A Minneapolis-based nonprofit real-estate developer, Artspace, targeted the building in 2004, after Sen. Hillary Clinton (D-N.Y.) wrote an op-ed piece in the Buffalo News asking the city's mayor to work with the group.

"Buffalo needs reasons for hope, and this is a reason for hope," says Wendy Holmes, Artspace's vice president of consulting and resource development.... Read More →

The National Trust for Historic Preservation works to save America's historic places. Join us today to help protect the places that matter to you.

Notes from the Field: New Orleans

Posted on: October 23rd, 2007 by Walter Gallas


The Dauphine Street house in Holy Cross looked like this past week.Last week, the Traditional Building Exhibition and Conference came to New Orleans -- a couple of years later than its originally intended dates in October of 2005. The Preservation Resource Center, the National Trust for Historic Preservation’s long-time local partner in New Orleans, and our base of operations, was in the spotlight this week through its Operation Comeback demonstration house at the corner of Dauphine and Jourdan in Holy Cross. The house was a centerpiece of the conference with tours delivering people to the Holy Cross neighborhood several times a day to see the work in progress.

The Dauphine Street house in Holy Cross in December 2005.During Hurricane Katrina, a 60-ton pecan tree fell on the house splitting the roof and nearly destroying the house. PRC’s Operation Comeback purchased the house and in in the final stages of its renovation as a single-family house near the Mississippi River levee. The house was also the site of the conference’s opening reception, which brought even more people to Holy Cross for a look at the neighborhood.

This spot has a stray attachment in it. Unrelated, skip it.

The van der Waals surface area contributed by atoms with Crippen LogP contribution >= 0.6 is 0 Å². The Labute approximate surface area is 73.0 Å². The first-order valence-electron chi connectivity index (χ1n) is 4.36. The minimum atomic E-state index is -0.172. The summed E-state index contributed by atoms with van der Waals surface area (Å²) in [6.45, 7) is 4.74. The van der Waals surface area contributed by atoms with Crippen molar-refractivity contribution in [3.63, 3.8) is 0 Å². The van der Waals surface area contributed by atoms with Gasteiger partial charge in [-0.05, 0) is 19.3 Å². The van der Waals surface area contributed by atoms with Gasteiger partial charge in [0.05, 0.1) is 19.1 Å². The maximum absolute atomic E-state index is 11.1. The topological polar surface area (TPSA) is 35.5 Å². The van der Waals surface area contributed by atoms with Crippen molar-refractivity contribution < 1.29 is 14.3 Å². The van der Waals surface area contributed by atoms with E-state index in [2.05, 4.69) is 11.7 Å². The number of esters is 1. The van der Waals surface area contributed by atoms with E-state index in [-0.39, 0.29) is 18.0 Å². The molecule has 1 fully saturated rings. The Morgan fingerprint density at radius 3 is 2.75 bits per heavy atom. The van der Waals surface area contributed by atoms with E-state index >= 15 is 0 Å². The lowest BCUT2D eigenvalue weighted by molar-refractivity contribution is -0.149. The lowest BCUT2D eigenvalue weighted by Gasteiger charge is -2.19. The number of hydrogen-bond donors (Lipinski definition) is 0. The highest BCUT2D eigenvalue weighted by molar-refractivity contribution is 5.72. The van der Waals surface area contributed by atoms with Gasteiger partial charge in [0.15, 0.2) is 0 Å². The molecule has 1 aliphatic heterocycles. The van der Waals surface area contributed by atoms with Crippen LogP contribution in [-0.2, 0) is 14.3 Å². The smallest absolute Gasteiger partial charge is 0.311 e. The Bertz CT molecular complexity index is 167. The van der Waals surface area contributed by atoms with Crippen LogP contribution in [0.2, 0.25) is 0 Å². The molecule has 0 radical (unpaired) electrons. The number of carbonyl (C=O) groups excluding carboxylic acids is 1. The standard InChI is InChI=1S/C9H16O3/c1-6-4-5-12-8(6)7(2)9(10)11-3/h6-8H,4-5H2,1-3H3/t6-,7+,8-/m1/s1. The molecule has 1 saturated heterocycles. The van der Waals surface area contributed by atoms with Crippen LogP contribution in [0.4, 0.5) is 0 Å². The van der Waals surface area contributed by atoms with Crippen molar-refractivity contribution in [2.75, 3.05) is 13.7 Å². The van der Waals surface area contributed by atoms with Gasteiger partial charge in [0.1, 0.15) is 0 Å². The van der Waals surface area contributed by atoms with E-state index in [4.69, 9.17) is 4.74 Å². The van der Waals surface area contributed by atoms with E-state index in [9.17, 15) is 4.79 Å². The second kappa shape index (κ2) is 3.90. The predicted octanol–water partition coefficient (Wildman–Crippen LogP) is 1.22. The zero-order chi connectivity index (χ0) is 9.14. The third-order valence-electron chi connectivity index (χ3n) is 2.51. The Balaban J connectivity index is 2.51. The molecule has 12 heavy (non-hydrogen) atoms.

Walter Gallas is director of the New Orleans Field Office.

The National Trust for Historic Preservation works to save America's historic places. Join us today to help protect the places that matter to you.

1890 Amusement Park Will Stay Afloat

Posted on: October 22nd, 2007 by Margaret Foster


A historic oceanfront amusement park will reopen next year, its owners decided last week. Ocean City, Md.

Built in 1890 in Ocean City, Md., the three-block-long Trimper’s Rides almost closed last summer. Doug Trimper, vice president of the park's operator, said the company will continute to appeal its high taxes in the hopes of staying in business rather than selling to a developer.